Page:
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Why Eric Clapton called The Beatles "odd"


Remarkably, Eric Clapton initially didn’t understand The Beatles despite their careers being intertwined. However, when he saw them live, suddenly, everything made sense, and the hype that surrounded them was a genuine environment of excitement. Yet, despite the group winning him over, Clapton still referred to the experience as “odd”.

Famously, Clapton grew close to the Fab Four towards the end of the decade and appeared on their track ‘While My Guitar Gently Weeps‘ after his close friend, George Harrison, brought him into their inner circle. Additionally, after Harrison briefly walked out on the group, John Lennon even discussed the possibility of ‘Slowhand’ becoming a Beatle.

His first introduction to them came towards the end of 1964; The Yardbirds’ paths finally crossed with The Beatles for the first time, and seeing them in their natural habitat made Clapton change his perspective on the group.

Even though The Beatles were the most successful group around, Clapton wasn’t jealous of their success, and he didn’t desire their level of fame. In fact, when The Yardbirds decided to move into a commercial direction, the guitarist decided to move onto pastures new in light of this change.

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Clapton was one of the contributors to Martin Scorsese’s documentary on George Harrison, Living In The Material World, and in the film, he looked back upon the night at the Hammersmith Odeon when they first met.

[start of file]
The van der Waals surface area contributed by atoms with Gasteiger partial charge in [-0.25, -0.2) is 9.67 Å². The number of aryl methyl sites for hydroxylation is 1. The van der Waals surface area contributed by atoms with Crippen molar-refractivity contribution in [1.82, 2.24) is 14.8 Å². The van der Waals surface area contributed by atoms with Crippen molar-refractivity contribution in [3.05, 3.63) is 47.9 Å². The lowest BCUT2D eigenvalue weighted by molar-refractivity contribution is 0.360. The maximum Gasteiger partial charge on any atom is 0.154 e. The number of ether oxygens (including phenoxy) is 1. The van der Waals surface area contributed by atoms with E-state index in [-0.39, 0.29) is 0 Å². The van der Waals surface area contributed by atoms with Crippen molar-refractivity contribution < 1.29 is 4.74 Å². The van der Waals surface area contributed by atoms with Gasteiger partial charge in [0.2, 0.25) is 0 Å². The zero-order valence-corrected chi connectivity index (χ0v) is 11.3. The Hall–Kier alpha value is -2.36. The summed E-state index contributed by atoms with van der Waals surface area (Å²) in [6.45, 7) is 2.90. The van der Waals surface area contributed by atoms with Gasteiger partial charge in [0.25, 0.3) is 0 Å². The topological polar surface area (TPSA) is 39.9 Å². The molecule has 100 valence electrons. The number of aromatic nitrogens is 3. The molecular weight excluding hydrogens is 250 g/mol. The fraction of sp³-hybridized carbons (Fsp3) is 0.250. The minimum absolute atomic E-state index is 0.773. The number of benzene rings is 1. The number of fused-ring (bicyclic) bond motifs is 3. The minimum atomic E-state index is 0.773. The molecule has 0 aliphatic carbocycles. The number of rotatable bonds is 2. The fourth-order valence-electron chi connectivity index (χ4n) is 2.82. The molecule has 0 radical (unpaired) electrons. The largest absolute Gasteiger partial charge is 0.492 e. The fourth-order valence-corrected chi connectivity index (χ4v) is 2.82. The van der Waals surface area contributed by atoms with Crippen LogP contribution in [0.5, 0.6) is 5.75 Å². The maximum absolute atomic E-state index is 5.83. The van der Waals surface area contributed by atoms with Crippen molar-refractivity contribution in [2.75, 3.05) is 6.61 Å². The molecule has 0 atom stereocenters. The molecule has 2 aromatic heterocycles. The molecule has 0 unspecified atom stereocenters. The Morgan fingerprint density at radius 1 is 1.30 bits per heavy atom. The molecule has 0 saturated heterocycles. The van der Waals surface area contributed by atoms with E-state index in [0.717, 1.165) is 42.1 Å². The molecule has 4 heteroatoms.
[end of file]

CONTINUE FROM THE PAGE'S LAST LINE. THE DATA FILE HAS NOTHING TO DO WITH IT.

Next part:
“I saw The Beatles play at the Hammersmith Odeon when I was at the bottom of the bill in The Yardbirds,” Clapton recalled. “This band was like they were a single person. It was an odd phenomenon, in fact. They seemed to move together and think together. It was almost like a little family unit.”

The slickness of the group on-stage took Clapton aback, and he admitted that ever before seeing them live, he “was very, very suspicious about what they were up to.” However, Clapton had to admit he was the one in the wrong and reevaluated his opinion. He continued: “But when I saw them play, I was overwhelmed by their gift. Each one of them seemed to be very well endowed with their own musical capacity. But the sad part was that no one listened to them and their audience, which they had cultivated, I suppose. They were, you know, 12-year-old girls.”

Although the crowd was a source of irritation for Clapton because they were more interested in screaming the house down rather than absorbing their music, on the other hand, the guitarist had nothing but superlatives to say about The Beatles as people.

He added: “They were very generous to everybody. They took time to come and talk to everybody. I didn’t feel threatened at all because I had quite a lot of self-confidence going in my concept to myself as being, you know, this sort of blues missionary as it were. I wasn’t looking for any favours from anybody.”

Even though their level of success was incomparable at this period in time, Clapton wasn’t short of confidence and knew that he’d also one day end up lauded. This evening at the Hammersmith Odeon was the beginning of a beautiful friendship with Harrison, which blossomed in curious ways he could never have imagined.